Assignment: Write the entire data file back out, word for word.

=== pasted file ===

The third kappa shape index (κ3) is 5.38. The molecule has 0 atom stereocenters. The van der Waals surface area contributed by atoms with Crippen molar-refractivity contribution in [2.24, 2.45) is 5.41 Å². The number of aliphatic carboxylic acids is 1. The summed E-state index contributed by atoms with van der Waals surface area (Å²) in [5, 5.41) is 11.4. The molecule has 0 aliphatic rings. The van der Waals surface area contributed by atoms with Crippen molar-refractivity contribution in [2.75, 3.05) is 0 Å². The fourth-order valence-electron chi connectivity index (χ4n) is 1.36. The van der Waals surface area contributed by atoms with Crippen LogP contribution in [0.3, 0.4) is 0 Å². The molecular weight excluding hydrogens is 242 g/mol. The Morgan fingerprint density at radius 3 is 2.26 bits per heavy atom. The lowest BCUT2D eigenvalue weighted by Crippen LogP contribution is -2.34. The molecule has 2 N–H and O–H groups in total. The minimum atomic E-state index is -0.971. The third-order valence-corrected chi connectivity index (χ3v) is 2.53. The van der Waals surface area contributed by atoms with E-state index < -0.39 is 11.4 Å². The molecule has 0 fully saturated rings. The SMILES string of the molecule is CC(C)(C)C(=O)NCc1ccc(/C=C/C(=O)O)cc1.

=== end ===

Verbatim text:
The third kappa shape index (κ3) is 5.38. The molecule has 0 atom stereocenters. The van der Waals surface area contributed by atoms with Crippen molar-refractivity contribution in [2.24, 2.45) is 5.41 Å². The number of aliphatic carboxylic acids is 1. The summed E-state index contributed by atoms with van der Waals surface area (Å²) in [5, 5.41) is 11.4. The molecule has 0 aliphatic rings. The van der Waals surface area contributed by atoms with Crippen molar-refractivity contribution in [2.75, 3.05) is 0 Å². The fourth-order valence-electron chi connectivity index (χ4n) is 1.36. The van der Waals surface area contributed by atoms with Crippen LogP contribution in [0.3, 0.4) is 0 Å². The molecular weight excluding hydrogens is 242 g/mol. The Morgan fingerprint density at radius 3 is 2.26 bits per heavy atom. The lowest BCUT2D eigenvalue weighted by Crippen LogP contribution is -2.34. The molecule has 2 N–H and O–H groups in total. The minimum atomic E-state index is -0.971. The third-order valence-corrected chi connectivity index (χ3v) is 2.53. The van der Waals surface area contributed by atoms with E-state index < -0.39 is 11.4 Å². The molecule has 0 fully saturated rings. The SMILES string of the molecule is CC(C)(C)C(=O)NCc1ccc(/C=C/C(=O)O)cc1.